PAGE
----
Briefcases packed for 'Deal' tour
EmptyWith the strong-performing "Million Dollar Mission" episodes of "Deal or No Deal" concluding Monday night, NBC is brewing the next attention-getting stunt for its stalwart game show: an around-the-world tour.
There are 40 versions of "Deal" produced worldwide, and most have variations in their rules, staging and gameplay. For the May sweep, the show will visit foreign-based "Deal" production sets in Estonia, the Philippines and South Africa. Host Howie Mandel and contestants from the U.S. will play the game according to the foreign set's rules. And yes, the "Deal" girls will be locals.
"We're constantly trying to come up with new ideas to keep the show fresh, to tweak and make the gameplay different," executive producer Scott St. John said. "It's been a fun internal thing when we watch clips from the foreign versions, so we decided we're going to explore the way they do it."
The plan comes at the close of the 19 Million Dollar Mission episodes that have aired this season and re-energized the show's ratings since the start of the year. NBC's alternative programming chief Craig Plestis said he plans to repeat the stunt in the fall and make the episodes a staple of the series. (No official "Deal" renewal has been announced, but Plestis said another season can be assumed.)
In "Deal," contestants open 26 briefcases containing values ranging from 1 cent and $1 million, gradually paring down the board and constantly shifting the odds of how much they'll take home. Nobody has won the $1 million.
For the Million Dollar Mission (or MDM, as they call it at the network), every time a contestant failed to win the top prize, producers added another $1 million case to the lineup, increasing the likelihood of somebody winning the top prize. On Monday night, a California couple had the board stocked with 13 of the $1 million cases, giving them a 50-50 chance of winning, but they still came up short.
The MDM temporarily turned "Deal" into a serialized program -- much like "Jeopardy" during Ken Jennings' famed ratings-boosting winning streak in 2004.
Yet MDM wasn't always a ratings driver. When NBC first tried the MDM last year, it was during a shorter period of time and resulted in only a modest performance increase. In September, NBC tried again, for six episodes. MDM episodes were on par, or even underperformed, regular editions.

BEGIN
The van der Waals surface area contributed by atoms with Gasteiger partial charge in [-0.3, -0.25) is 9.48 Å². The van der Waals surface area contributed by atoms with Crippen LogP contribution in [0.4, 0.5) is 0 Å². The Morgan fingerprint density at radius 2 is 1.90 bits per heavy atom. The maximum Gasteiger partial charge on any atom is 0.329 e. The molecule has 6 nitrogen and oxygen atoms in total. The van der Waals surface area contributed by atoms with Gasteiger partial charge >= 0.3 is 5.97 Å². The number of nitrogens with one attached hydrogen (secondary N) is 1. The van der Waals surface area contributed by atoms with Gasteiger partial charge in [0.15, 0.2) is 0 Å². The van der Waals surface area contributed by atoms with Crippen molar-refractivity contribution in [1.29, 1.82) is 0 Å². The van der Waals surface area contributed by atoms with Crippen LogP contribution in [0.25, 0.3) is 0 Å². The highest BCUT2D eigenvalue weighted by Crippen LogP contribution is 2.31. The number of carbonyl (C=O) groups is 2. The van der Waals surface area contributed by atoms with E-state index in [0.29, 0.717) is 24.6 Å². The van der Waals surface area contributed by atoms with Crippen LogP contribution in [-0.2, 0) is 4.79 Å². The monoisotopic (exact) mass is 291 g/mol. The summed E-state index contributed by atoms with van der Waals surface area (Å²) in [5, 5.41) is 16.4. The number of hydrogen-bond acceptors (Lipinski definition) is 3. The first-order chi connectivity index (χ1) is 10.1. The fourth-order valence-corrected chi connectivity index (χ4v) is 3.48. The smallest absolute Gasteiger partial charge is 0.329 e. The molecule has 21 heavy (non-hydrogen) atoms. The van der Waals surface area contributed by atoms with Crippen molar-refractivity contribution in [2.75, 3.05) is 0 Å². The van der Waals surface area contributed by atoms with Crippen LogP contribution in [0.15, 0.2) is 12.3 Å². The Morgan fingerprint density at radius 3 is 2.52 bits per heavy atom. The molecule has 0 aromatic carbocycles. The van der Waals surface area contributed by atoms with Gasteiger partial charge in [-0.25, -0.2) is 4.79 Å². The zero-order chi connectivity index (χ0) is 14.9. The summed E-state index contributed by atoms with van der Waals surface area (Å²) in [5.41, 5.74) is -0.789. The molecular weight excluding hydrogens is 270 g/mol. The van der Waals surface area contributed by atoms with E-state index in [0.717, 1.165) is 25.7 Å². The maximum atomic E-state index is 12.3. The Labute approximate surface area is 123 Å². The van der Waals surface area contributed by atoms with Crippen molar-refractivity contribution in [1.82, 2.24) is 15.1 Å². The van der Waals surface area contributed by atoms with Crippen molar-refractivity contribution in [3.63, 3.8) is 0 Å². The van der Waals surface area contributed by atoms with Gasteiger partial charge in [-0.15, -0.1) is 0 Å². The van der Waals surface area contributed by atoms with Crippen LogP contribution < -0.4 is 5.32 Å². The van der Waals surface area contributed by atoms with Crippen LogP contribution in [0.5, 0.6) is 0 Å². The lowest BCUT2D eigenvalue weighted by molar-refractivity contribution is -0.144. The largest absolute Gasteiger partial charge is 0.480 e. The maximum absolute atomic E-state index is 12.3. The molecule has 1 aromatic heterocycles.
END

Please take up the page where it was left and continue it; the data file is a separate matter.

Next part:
Since the start of the year, and aided by less competition because of the writers strike, the stunt took off. "Deal" has become NBC's top-rated series and has been the highest-rated show on the past five Monday nights. Last week's MDM episode hit a 5.2 rating -- the show's best in nearly a year.
The only downside to creating so much excitement around a series of special episodes is that regular episodes start to seem, well, not so special.
Two days after that season-high rating, a non-MDM episode hit a season-low 2.1. That episode was a Wednesday edition, when "Deal" airs against Fox's behemoth "American Idol." But recent MDM episodes facing the same competition averaged a 3.1.
So why stop the stunt?
One reason might have to do with the MDM episodes paying out increasingly higher cash prizes, on average, than regular episodes.
"(NBC is) ultimately responsible for the prize money, so maybe they had more a calendar in mind for how long it goes," St. John said.
Plestis said the rising average payouts were not a factor. "We really didn't calculate out what it's going to cost us more for the cash prizes than the other games," he said.
"What's important," added St. John, "is you show that they get up to a 50-50 shot at winning $1 million -- that justifies the mission. We are legitimately giving people the most incredible odds. Certain versions of the show may be more exciting to some people, but it's always going to be 'win it all, or lose it all.' "